Growing Up is Scarier Than Moving Halfway Across the World

In a little over a month, I’ll be in Australia.

If everything goes according to plan, by then I will have completed the move from the remote Scottish Highlands, where I’ve been living for the last two years, all the way to bustling Melbourne, where my boyfriend lives. I’ll be applying for jobs, buying furniture, and settling in in the land down under.

After a year of living on opposite sides of the globe and struggling with time differences and distances, I couldn’t be more thrilled to not have an expiration date on our time together anymore. No more heartbreaking goodbyes at the airport; no more melancholic smiles after funny selfies remind me of how much I miss him; no more researching what I can and cannot ship to Australia. After what feels like an eternal wait, it is finally our time; we finally have our chance.

And yet, when friends and family ask me how I’m feeling in regards to my big move, the first thing that comes to mind is inevitably just how utterly terrified I am. Sure, some degree of nervousness is more than justified—after all, I am moving to the other side of the world from where I grew up, and thousands of miles away from everybody I know. Still, the panic that sometimes possesses me is absolute and overwhelming, and, while I never doubt that I want to move there, I find myself questioning whether I have it in me to face this change.

As the date of my departure approaches, I feel more and more distraught at the thought of leaving. I can feel my anxiety rising to its podium to start its crippling monologue, as the wild excitement of a whole new world to explore leaves the stage to the much dreaded practical side of things. Renewing my passport and driver’s licence to have peace of mind for the next 10 years; applying for a visa; looking up jobs and setting up interviews; confronting the fact that most of my beloved books will have to stay behind, or that I do not know when I will hug my friends next. I do not like the practical side of things.

This is not the first time I’m facing a life-changing move to a foreign country/far away land: Only last year, in the space of a week, I searched and found a new job, packed my bag (yes, only one), and moved to a remote Scottish island, leaving behind friends and family and a life I no longer felt mine.

Big or small, permanent or reversible, a change is always a change. It always has an impact, and whether you’re moving cities or continents, it’s always scary. But leaving a place where you’re unhappy is infinitely easier than leaving a home where you’re comfortably settled in. Things haven’t always been perfect in the last year, but I have built myself a home and a family I love, and I am finally happy. Even the thought of waking up every day next to the love of my life can only do so much to reassure me: I worked hard to get where I am now—what if I can’t do it again?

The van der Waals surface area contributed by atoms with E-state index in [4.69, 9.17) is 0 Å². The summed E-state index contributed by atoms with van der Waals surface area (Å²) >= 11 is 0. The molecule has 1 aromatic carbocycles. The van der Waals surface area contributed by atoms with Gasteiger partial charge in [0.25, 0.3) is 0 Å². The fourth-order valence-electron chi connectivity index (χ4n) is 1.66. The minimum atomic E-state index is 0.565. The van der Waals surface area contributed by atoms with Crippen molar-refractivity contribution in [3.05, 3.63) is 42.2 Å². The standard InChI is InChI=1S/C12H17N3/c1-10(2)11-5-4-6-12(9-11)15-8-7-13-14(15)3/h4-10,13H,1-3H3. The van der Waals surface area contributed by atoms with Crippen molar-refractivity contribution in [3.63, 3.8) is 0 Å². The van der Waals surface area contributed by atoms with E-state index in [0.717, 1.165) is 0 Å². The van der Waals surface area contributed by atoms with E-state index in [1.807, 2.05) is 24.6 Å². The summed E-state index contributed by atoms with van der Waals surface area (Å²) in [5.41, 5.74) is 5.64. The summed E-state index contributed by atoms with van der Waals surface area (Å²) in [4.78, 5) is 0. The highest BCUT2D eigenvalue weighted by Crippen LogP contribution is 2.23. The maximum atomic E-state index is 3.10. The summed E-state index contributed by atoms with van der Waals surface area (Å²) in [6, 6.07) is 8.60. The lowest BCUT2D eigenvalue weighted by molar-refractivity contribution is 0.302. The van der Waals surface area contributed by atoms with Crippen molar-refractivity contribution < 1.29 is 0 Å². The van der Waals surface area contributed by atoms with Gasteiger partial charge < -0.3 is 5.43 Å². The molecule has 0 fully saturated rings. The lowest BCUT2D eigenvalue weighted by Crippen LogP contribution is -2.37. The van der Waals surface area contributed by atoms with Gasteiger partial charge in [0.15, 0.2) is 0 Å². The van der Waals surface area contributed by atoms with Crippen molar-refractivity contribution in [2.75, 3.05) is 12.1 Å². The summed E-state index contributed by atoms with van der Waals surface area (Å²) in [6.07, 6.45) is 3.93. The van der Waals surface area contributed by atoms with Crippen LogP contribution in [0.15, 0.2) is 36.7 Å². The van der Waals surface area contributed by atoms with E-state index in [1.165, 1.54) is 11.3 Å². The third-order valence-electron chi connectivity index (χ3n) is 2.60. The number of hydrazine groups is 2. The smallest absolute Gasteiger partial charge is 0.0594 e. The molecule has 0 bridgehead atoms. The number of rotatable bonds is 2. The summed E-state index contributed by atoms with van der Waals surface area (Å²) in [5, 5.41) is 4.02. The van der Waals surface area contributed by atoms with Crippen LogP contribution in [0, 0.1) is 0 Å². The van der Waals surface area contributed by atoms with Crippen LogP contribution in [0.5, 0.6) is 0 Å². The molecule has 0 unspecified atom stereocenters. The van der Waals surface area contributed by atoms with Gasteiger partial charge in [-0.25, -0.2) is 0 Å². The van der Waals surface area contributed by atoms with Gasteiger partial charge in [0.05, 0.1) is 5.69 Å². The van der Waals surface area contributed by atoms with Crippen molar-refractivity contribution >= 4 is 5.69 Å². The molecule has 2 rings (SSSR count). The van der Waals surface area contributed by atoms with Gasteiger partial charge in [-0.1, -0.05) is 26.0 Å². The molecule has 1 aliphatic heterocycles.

Like most of the realisations that come with—gasp!—growing up, the answer to that is extremely boring and underwhelming: I just need to keep working hard.

Dealing with bureaucracy, job hunting, finding a place to live that is just right, making a new home and friends: this is what life is made of. Or, maybe more aptly, this is what adult life is made of: Facing and making sometimes tough choices, and navigating the consequences. It’s not always glamorous and exciting: sometimes there are more doctor’s appointments than dates with friends, and a lot more shits than giggles, but it’s life and it’s real and it takes work.

I’m frankly embarrassed at how long it took me to realise this: maintaining relationships as well as friendships, cultivating a passion while simultaneously securing a livelihood (and possibly advancing a career), looking after ourselves. These things take work. These things are hard.

But while we do need to take time to appreciate that—and, in turn, to recognise just how big of an effort simply managing can be—we also need to remember that “having tried” is not enough. Being content, fulfilled, and happy requires constant work: there’s no such thing as “having made it”—we’ve got to still make it every day.

The lovely little town I happily settled in could easily become the quaint little village I desperately want to escape, if I get too comfortable and stop moving forward. Deciding to postpone my move to Australia would be simply out of fear of the unknown. And the unknown has so much potential and possibilities—it’s up to us to shape it into what we want it to be.

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